Dirk Hartog Island
The twin outboards revved loudly before the bow of the ferry slid free of the mainland. We backed in to deeper waters before arcing northward and fixing our bearing in on Dirk Hartog Island.
The ferry sped across crystal blue waters before reaching the island. The engines again laboured, this time keeping the ferry hard up against the shore. The ramps were lowered and we reversed down and out on to the beach. Moments later the ferry had vanished, off to pick up the next vehicle. The remoteness of the location triggered a quick mental run through – 180 litres of diesel, 180 litres of water, food, satellite phone – all check.
Dirk Hartog Island is no small place. In fact, at 62,000 hectares it is Western Australia’s largest island. The west coast is rugged. Lined with cliffs, blow holes, reefs and rock – it is spectacular to explore!
Our camp at Urchin Point had uninterrupted views of the west coast. Whales majestically glided by on their northern migration, and each day the soft light of the rising and setting sun took the beauty of this location to the next level.
With no western access for our sea kayaks, we found a rocky northern bay to launch from. After scrambling down the steep slope to the water, we floated our craft and pushed away from the shore. Carefully we negotiated the sharp reefs, eager to keep our composite kayaks intact. Finding deeper water, we headed west. We paddled across the bay to Cape Inscription and then further on down the coast. Having the luxury of time, we paused along the way to soak up the view of the lighthouse and cliffs, the same sights we had previously looked out from. It was wonderful to experience this stunning place from such different perspectives.
This same coast is a fisherman’s paradise. Record catches are penned on the walls of a long standing shelter, along with the victor and era. Empty helium cylinders lie as a sign of those using balloons to achieve a seriously long cast. The cliff top mounted life buoys, and the washed up remains of a commercial fishing vessel, serve as a reminder of the power of the ocean in these parts.
The eastern coast is protected and lined with sandy beaches and protected bays. There are more camping areas, some with places to launch and moor boats. There are sanctuary zones and plenty of places to fish.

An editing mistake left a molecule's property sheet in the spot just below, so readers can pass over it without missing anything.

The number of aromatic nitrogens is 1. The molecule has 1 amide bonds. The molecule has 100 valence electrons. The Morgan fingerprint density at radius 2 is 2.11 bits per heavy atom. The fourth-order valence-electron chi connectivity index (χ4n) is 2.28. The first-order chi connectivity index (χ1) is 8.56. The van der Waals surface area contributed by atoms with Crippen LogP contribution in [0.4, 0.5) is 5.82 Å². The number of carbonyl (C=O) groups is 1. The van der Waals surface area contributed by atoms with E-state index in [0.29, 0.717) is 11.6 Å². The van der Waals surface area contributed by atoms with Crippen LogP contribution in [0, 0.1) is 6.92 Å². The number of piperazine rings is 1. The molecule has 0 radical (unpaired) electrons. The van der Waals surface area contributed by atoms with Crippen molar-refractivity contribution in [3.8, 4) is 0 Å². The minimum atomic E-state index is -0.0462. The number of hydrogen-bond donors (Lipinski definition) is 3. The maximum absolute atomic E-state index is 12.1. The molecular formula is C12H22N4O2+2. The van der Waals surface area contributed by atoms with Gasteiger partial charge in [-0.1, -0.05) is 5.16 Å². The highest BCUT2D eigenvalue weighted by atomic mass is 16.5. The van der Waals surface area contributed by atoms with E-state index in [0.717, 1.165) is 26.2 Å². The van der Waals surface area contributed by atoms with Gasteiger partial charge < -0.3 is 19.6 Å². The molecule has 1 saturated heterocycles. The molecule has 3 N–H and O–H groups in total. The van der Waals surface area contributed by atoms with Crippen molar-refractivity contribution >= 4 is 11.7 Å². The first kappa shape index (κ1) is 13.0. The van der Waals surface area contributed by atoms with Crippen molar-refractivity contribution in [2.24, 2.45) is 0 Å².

On a morning paddle around Quoin Bluff South we saw reef sharks and turtles. The waters on this side are shallow and sandy bottomed causing vibrant turquoise blue waters. Cruising across these waters silently was a magical experience.
The dunes near Mystery Beach and Tetradon Loop are pristine. The wind covers vehicle tracks with fresh sand, like a layer of fresh powder snow. Using the GPS as an aid you guess the line and roll a new track in the sand. As you start to lose navigational confidence a marker or section of track appears to guide you along the way. With so few visitors this is a place you can discover for yourself.
As we explored the dunes we came across a mountain towering in to the dark blue sky above. Leaving our 4WD behind we claw our bare feet into the steep sands and climbed. Breathless we reached the top, and looked up. Crystal blue waters as far as the eye can see, rolling dunes, not a person in sight – what a place!
From the 1860s until 2009 Dirk Hartog Island was a pastoral property, used mainly to run sheep. In 2009 the majority of the island was turned into a National Park. The original family have retained the land around the homestead and operate an Eco Lodge, some additional camping and the vehicle ferry.
The WA Department of Parks and Wildlife are now the caretakers for the rest of the island. They are undertaking an ambitious conservation program named ‘Return to 1616’. The sheep have been removed and the goats and feral cats are being eradicated. Once the feral species have been confirmed as completely removed, they will reintroduce 10 native species originally from the area. The successful completion of this project combined with the existing marine sanctuaries will enhance the natural value of this place, a part of the Shark Bay World Heritage Area.
With a grand total of 8 single group camping areas spread across the National Park, you certainly can’t complain about being stacked in. With restrictions on numbers visiting the island, it is best to book your visit in advance. Camping in the National Park is remote and fantastic. With no facilities it’s a place for the prepared. It can be windy so a sturdy setup is a good choice and sand pegs or sand screws are invaluable. You will need plenty of water and toilets are DIY. There is usually plenty of sunshine so solar is an effective option for power generation. There are only a couple of pockets with mobile reception, so a satellite phone is worth considering for emergencies.
Dirk Hartog Island is a place for well-prepared vehicles. The roads can be both corrugated and sharp. Quality tyres and suspension are a wise choice. Being a remote island, vehicle repairs would be difficult – it’s worth double checking that your 4WD is “remote ready”. From the last fuel at Overlander Roadhouse to the ferry beach at Steep Point, it’s a 370km return trip. On top of this, you will want plenty of fuel to explore all that this island has to offer!
Turquoise waters, white beaches, rugged cliffs, soaring dunes. Whales, turtles, reef sharks, dolphins. Fish, kayak, snorkel, 4WDing, boating. Camp, beach, relax, walk. Quiet, remote, wild. Dirk Hartog Island is an island paradise. With so much to do, there is something for everyone. We doubt one trip will scratch the surface.
For all the info about visiting this amazing island visit www.dirkhartogisland.com